The basics of the different shooting modes in the digital camera were covered in part 1. One of the settings mentioned in the post, ISO, is a very useful one, and we will go over some of the ISO facts and details. This setting is nothing but the amount of light that is necessary by the sensor for obtaining the right exposure.You can see that the exposure is perfect if the DISPLAY button shows a perfect bell shaped graph.
- The ISO values could be set as low as 100 or set as high as 6400 .Typically if you are shooting outside, on a sunny day ,ISO level of 100 should be sufficient.
- On a cloudy day ,you could try turning up the ISO level to 200 or 400 and so on till you get the proper exposure.
- If you are shooting indoors , say inside a restaurant or museum you may need to set it as high as 1600 or more.
- Thing to keep in mind is as you increase the ISO , the 'noise' is increased which increases the tiny grains that appears on the picture , especially where there are darker shades and the final look will not be appealing.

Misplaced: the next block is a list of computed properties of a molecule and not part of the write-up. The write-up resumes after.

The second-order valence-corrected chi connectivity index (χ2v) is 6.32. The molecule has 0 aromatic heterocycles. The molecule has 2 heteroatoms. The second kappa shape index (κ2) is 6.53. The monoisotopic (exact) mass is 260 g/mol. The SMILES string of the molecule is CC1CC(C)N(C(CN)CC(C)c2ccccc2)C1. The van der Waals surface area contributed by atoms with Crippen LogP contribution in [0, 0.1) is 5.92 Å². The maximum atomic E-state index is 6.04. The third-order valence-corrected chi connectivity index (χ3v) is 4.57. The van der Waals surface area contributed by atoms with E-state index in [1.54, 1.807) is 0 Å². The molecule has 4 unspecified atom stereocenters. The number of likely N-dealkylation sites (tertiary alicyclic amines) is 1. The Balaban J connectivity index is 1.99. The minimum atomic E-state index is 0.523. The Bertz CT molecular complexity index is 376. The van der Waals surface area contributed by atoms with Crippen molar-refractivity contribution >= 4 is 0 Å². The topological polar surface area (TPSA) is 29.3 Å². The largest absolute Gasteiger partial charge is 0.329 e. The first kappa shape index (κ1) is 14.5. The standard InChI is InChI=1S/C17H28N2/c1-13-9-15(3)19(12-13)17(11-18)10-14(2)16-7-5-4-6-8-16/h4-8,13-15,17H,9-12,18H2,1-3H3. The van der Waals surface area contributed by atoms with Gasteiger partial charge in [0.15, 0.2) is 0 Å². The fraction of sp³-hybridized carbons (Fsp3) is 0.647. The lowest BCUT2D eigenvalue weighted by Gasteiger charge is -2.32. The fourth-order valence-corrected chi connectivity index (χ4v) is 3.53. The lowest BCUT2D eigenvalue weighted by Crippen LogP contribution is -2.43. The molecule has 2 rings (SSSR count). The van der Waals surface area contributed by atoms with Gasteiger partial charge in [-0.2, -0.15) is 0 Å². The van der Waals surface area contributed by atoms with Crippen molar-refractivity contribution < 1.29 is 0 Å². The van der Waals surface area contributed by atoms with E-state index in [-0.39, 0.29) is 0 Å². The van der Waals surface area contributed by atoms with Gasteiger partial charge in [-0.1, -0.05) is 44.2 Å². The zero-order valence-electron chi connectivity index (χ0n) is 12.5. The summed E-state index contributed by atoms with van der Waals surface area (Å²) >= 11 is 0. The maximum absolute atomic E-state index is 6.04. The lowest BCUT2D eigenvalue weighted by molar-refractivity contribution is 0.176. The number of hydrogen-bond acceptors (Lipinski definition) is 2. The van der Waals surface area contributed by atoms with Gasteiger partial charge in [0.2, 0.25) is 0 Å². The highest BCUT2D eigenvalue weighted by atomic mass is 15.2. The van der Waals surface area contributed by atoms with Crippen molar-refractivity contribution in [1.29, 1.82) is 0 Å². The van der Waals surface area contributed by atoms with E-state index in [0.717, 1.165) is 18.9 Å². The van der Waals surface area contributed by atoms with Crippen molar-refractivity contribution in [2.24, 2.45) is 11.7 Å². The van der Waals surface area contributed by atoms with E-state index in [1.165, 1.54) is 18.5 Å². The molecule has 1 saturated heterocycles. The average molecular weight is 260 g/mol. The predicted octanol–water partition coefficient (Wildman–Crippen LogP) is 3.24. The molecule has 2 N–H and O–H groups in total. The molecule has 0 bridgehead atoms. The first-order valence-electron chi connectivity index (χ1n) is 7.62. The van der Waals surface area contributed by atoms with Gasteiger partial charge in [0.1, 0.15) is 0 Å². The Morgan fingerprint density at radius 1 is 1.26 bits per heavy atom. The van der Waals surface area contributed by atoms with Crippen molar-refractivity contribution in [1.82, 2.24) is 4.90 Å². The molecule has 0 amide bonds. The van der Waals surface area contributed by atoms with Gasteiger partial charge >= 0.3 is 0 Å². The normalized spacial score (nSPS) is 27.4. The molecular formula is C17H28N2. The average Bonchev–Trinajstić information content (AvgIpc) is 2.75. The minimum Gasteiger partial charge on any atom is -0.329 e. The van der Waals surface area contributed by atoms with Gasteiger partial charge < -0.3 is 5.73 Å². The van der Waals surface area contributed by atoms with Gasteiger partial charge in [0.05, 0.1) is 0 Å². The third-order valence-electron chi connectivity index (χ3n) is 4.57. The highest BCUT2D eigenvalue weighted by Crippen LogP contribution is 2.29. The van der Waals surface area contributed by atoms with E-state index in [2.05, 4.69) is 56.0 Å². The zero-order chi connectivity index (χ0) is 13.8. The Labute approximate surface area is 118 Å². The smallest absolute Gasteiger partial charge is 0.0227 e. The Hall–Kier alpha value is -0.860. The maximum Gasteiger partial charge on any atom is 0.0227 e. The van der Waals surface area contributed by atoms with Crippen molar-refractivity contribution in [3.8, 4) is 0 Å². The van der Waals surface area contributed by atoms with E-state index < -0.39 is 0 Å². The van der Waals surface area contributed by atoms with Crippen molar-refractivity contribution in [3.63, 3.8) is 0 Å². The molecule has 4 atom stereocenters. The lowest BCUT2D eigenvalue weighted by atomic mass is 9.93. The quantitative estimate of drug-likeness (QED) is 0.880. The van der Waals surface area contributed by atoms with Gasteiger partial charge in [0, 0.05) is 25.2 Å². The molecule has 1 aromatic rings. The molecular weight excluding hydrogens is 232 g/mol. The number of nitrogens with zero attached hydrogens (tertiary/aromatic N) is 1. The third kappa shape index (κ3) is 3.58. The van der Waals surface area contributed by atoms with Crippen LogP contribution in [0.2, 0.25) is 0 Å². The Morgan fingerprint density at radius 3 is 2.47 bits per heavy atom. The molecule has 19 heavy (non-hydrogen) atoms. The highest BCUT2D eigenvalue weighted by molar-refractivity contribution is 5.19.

- There is also an option to set ISO mode to AUTO , in this case ,the camera sets this option depending on the available light and when the picture is being shot.One can define the upper limit as well.This option is very useful for beginners .
- When the ISO numbers increase, the speed of time to capture the image also reduces.For example if for ISO 100 it takes 1 second to capture ,then for ISO 3200 it may take 1/30 of a second to capture. In the case you are trying to capture a fast moving car, with a shutter speed 1/250 and ISO 100, increasing the ISO will help to get a sharper image and avoid blurring.